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Titolo:
IMPORTANCE OF LOCALIZED SKIN INFECTION IN TICK-BORNE ENCEPHALITIS-VIRUS TRANSMISSION
Autore:
LABUDA M; AUSTYN JM; ZUFFOVA E; KOZUCH O; FUCHSBERGER N; LYSY J; NUTTALL PA;
Indirizzi:
NERC,INST VIROL & ENVIRONM MICROBIOL,MANSFIELD RD OXFORD OX1 3SR ENGLAND NERC,INST VIROL & ENVIRONM MICROBIOL OXFORD OX1 3SR ENGLAND SLOVAK ACAD SCI,INST VIROL BRATISLAVA 84246 SLOVAKIA SLOVAK ACAD SCI,INST ZOOL BRATISLAVA 84246 SLOVAKIA UNIV OXFORD,JOHN RADCLIFFE HOSP,NUFFIELD DEPT SURG OXFORD OX3 9DU ENGLAND
Titolo Testata:
Virology
fascicolo: 2, volume: 219, anno: 1996,
pagine: 357 - 366
SICI:
0042-6822(1996)219:2<357:IOLSII>2.0.ZU;2-W
Fonte:
ISI
Lingua:
ENG
Soggetto:
LANGERHANS CELLS;
Tipo documento:
Article
Natura:
Periodico
Settore Disciplinare:
Science Citation Index Expanded
Citazioni:
20
Recensione:
Indirizzi per estratti:
Citazione:
M. Labuda et al., "IMPORTANCE OF LOCALIZED SKIN INFECTION IN TICK-BORNE ENCEPHALITIS-VIRUS TRANSMISSION", Virology, 219(2), 1996, pp. 357-366

Abstract

Arboviruses are transmitted to vertebrates by the ''bite'' of infected arthropods. Events at the site of virus deposition are largely unknown despite increasing evidence that blood-sucking arthropods immunomodulate their skin site of feeding. This question is particularly relevant for ixodid ticks that feed for several days. To examine events under conditions mimicking tick-borne encephalitis (TBE) virus transmission in nature (i.e., infected and uninfected lxodes ricinus ticks feeding on the same animal), infected adult and uninfected nymphal ticks were placed in one retaining chamber (skin site A) and uninfected nymphs were placed within a second chamber posteriorly (skin site B) on two natural host species, yellow-necked field mice (Apodemus flavicollis) and bank voles (Clethrionomys glareolus). Virus transmission from infected to uninfected cofeeding ticks was correlated with infection in theskin site of lick feeding. Furthermore virus was recruited preferentially to the site in which ticks were feeding compared with uninfested skin sites. Viremia did not correspond with a generalized infection ofthe skin; virus was not detected in an uninfested skin site (C) of 12/13 natural hosts that had viremia levels greater than or equal to 2.0log(10) ic mouse LD(50)/0.02 ml blood. To characterize infected cells, laboratory mouse strains were infested with infected licks and then explants were removed from selected skin sites and floated on culture medium. Numerous leukocytes were found to migrate from the skin explants of tick feeding sites. Two-color immunocytochemistry revealed viralantigen in both migratory Langerhans cells and neutrophils; in addition, the migratory monocyte/macrophages were shown to produce infectious virus. The results indicate that the local skin site of tick feedingis an important focus of viral replication early after TBE virus transmission by ticks. Cellular infiltration of tick feeding sites, and the migration of cells from such sites, may provide a vehicle for transmission between infected and uninfected cofeeding ticks that is independent of a patent viremia. The data support the hypothesis that viremiais a product, rather than a prerequisite, of tick-borne virus transmission. (C) 1996 Academic Press, Inc.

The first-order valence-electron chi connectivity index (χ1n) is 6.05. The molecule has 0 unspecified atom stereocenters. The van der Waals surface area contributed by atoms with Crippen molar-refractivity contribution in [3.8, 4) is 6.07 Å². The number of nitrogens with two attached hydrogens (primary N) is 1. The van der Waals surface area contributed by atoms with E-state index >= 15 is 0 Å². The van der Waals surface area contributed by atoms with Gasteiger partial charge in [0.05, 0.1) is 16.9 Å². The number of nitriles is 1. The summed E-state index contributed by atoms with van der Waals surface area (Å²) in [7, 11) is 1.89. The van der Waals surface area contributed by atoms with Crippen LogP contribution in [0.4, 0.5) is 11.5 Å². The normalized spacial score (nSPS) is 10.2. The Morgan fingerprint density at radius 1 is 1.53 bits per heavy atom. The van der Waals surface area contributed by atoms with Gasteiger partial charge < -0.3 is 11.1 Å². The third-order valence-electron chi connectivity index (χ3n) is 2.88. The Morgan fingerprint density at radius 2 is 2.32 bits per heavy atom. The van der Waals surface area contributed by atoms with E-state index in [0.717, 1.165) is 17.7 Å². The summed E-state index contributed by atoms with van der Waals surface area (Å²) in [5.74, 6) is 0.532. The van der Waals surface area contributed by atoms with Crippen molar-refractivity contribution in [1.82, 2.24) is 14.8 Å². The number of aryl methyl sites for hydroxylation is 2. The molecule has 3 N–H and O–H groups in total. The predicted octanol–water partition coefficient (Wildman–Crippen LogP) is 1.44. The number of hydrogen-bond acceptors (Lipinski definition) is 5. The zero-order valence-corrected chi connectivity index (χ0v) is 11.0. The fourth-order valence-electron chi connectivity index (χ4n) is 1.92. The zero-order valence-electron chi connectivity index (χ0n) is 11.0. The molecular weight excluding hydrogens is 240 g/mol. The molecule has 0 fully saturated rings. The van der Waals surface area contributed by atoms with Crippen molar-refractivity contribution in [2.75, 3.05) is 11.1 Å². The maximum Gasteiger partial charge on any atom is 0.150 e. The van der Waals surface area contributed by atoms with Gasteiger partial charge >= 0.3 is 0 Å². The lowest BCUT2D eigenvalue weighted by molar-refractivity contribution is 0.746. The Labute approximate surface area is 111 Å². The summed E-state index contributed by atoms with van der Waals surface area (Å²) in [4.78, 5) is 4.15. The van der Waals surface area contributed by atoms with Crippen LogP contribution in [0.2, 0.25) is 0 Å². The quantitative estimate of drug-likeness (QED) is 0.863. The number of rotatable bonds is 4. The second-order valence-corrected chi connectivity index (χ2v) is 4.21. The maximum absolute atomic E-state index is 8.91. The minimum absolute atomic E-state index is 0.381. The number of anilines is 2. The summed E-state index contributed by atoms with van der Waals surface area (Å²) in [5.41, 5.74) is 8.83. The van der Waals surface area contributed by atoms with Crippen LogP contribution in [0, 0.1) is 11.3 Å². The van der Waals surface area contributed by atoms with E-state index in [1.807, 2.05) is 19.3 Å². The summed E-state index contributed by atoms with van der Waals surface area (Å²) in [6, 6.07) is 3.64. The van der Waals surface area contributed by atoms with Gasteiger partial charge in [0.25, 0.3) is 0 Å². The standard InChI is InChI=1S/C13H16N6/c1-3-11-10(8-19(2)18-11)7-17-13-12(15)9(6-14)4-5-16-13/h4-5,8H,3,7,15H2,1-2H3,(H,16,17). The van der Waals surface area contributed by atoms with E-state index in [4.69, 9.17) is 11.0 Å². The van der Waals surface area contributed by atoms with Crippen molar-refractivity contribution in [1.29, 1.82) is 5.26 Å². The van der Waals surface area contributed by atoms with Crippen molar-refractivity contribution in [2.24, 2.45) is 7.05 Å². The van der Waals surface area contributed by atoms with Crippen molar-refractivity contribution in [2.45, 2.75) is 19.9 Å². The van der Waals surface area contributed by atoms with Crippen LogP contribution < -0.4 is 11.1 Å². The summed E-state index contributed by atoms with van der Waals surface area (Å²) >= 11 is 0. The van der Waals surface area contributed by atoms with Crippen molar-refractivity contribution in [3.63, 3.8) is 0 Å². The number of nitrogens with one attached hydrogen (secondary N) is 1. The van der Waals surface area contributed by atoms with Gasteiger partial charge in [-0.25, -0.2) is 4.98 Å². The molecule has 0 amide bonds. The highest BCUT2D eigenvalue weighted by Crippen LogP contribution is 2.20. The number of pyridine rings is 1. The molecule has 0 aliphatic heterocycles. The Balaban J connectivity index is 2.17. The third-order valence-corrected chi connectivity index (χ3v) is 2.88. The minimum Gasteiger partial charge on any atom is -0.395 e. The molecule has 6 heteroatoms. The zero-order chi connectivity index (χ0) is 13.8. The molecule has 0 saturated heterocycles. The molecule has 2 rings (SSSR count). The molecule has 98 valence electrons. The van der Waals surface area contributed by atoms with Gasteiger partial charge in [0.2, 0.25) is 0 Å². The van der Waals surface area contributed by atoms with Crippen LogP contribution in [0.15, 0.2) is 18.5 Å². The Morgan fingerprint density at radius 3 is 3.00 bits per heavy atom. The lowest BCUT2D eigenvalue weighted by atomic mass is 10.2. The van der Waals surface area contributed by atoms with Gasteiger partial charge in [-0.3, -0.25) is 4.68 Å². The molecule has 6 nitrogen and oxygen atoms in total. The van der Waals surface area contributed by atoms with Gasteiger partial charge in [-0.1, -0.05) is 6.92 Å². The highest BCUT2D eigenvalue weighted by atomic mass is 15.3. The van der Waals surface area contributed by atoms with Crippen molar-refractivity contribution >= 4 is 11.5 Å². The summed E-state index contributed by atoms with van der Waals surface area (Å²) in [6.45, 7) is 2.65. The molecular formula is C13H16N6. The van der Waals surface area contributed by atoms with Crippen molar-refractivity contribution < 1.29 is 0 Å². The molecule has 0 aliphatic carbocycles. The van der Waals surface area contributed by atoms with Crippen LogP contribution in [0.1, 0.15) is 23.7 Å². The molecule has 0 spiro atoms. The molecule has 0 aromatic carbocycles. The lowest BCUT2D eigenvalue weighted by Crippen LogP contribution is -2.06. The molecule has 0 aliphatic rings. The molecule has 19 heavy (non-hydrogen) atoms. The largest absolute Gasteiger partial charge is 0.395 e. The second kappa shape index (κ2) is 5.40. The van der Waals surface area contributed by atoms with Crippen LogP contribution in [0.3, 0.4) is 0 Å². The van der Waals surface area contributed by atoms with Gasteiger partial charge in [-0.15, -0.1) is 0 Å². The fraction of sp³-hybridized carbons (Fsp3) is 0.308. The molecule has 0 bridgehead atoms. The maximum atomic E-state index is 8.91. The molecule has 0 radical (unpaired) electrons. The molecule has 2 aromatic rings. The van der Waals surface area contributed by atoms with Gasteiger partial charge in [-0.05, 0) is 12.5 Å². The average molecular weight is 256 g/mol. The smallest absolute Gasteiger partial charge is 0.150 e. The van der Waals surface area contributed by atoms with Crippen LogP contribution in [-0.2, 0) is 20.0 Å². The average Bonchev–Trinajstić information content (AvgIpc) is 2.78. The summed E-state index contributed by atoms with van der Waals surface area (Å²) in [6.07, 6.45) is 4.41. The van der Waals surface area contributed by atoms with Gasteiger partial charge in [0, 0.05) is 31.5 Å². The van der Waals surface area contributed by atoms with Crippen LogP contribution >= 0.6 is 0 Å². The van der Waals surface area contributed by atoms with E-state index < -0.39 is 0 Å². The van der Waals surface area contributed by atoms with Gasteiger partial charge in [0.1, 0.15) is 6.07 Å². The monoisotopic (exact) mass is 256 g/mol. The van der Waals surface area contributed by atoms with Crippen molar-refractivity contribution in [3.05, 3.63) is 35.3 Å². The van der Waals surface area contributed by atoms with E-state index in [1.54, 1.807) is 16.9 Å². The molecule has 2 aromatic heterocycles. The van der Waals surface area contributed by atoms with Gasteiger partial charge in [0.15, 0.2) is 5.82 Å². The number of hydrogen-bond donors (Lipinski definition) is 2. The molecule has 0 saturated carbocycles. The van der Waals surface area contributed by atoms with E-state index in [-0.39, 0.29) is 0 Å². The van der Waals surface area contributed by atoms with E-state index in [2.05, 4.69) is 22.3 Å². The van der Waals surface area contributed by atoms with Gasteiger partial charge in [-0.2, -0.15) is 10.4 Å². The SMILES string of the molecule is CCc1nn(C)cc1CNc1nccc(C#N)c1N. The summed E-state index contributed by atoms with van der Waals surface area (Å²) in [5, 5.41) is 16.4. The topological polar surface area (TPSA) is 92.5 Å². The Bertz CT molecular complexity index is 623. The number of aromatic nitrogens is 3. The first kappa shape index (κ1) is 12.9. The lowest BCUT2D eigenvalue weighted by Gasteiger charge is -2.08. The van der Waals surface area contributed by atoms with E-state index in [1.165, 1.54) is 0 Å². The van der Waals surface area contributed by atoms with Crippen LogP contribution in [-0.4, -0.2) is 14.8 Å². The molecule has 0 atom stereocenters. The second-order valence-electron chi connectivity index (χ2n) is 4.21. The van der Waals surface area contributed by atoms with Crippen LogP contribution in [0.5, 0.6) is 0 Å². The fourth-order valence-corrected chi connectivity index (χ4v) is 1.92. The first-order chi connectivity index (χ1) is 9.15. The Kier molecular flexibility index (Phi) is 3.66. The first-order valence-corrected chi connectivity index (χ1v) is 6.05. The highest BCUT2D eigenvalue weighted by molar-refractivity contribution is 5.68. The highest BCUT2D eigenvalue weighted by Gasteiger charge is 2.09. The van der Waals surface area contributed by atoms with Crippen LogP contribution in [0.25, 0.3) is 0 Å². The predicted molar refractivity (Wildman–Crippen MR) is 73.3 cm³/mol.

ASDD Area Sistemi Dipartimentali e Documentali, Università di Bologna, Catalogo delle riviste ed altri periodici
Documento generato il 22/09/20 alle ore 11:06:51